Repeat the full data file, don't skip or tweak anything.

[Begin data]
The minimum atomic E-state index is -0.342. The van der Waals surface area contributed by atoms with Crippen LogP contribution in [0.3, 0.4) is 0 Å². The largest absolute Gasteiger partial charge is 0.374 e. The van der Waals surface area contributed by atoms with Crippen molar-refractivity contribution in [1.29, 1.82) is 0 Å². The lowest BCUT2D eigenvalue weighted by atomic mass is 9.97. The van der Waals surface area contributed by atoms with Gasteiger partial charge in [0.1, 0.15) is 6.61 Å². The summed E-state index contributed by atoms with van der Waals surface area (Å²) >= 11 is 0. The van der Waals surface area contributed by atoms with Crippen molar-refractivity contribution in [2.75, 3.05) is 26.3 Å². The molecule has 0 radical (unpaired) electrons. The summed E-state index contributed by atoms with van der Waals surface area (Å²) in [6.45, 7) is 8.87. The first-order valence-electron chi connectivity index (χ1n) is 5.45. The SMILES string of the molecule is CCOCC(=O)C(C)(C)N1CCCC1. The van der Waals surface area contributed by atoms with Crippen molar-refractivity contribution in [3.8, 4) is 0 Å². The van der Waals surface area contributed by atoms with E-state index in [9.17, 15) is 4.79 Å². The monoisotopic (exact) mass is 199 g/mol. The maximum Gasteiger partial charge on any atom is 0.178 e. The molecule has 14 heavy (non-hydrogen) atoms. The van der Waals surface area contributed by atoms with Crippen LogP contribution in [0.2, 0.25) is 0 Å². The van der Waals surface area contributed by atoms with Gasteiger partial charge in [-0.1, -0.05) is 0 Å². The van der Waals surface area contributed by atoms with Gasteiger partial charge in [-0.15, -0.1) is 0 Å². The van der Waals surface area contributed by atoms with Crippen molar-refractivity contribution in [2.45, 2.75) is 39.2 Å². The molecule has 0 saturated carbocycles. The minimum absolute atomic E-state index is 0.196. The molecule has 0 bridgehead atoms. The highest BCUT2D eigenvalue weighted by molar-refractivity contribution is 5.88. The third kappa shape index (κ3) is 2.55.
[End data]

The minimum atomic E-state index is -0.342. The van der Waals surface area contributed by atoms with Crippen LogP contribution in [0.3, 0.4) is 0 Å². The largest absolute Gasteiger partial charge is 0.374 e. The van der Waals surface area contributed by atoms with Crippen molar-refractivity contribution in [1.29, 1.82) is 0 Å². The lowest BCUT2D eigenvalue weighted by atomic mass is 9.97. The van der Waals surface area contributed by atoms with Gasteiger partial charge in [0.1, 0.15) is 6.61 Å². The summed E-state index contributed by atoms with van der Waals surface area (Å²) >= 11 is 0. The van der Waals surface area contributed by atoms with Crippen molar-refractivity contribution in [2.75, 3.05) is 26.3 Å². The molecule has 0 radical (unpaired) electrons. The summed E-state index contributed by atoms with van der Waals surface area (Å²) in [6.45, 7) is 8.87. The first-order valence-electron chi connectivity index (χ1n) is 5.45. The SMILES string of the molecule is CCOCC(=O)C(C)(C)N1CCCC1. The van der Waals surface area contributed by atoms with Crippen molar-refractivity contribution in [3.8, 4) is 0 Å². The van der Waals surface area contributed by atoms with E-state index in [9.17, 15) is 4.79 Å². The monoisotopic (exact) mass is 199 g/mol. The maximum Gasteiger partial charge on any atom is 0.178 e. The molecule has 14 heavy (non-hydrogen) atoms. The van der Waals surface area contributed by atoms with Crippen LogP contribution in [0.2, 0.25) is 0 Å². The van der Waals surface area contributed by atoms with Gasteiger partial charge in [-0.1, -0.05) is 0 Å². The van der Waals surface area contributed by atoms with Gasteiger partial charge in [-0.15, -0.1) is 0 Å². The van der Waals surface area contributed by atoms with Crippen molar-refractivity contribution in [2.45, 2.75) is 39.2 Å². The molecule has 0 saturated carbocycles. The minimum absolute atomic E-state index is 0.196. The molecule has 0 bridgehead atoms. The highest BCUT2D eigenvalue weighted by molar-refractivity contribution is 5.88. The third kappa shape index (κ3) is 2.55.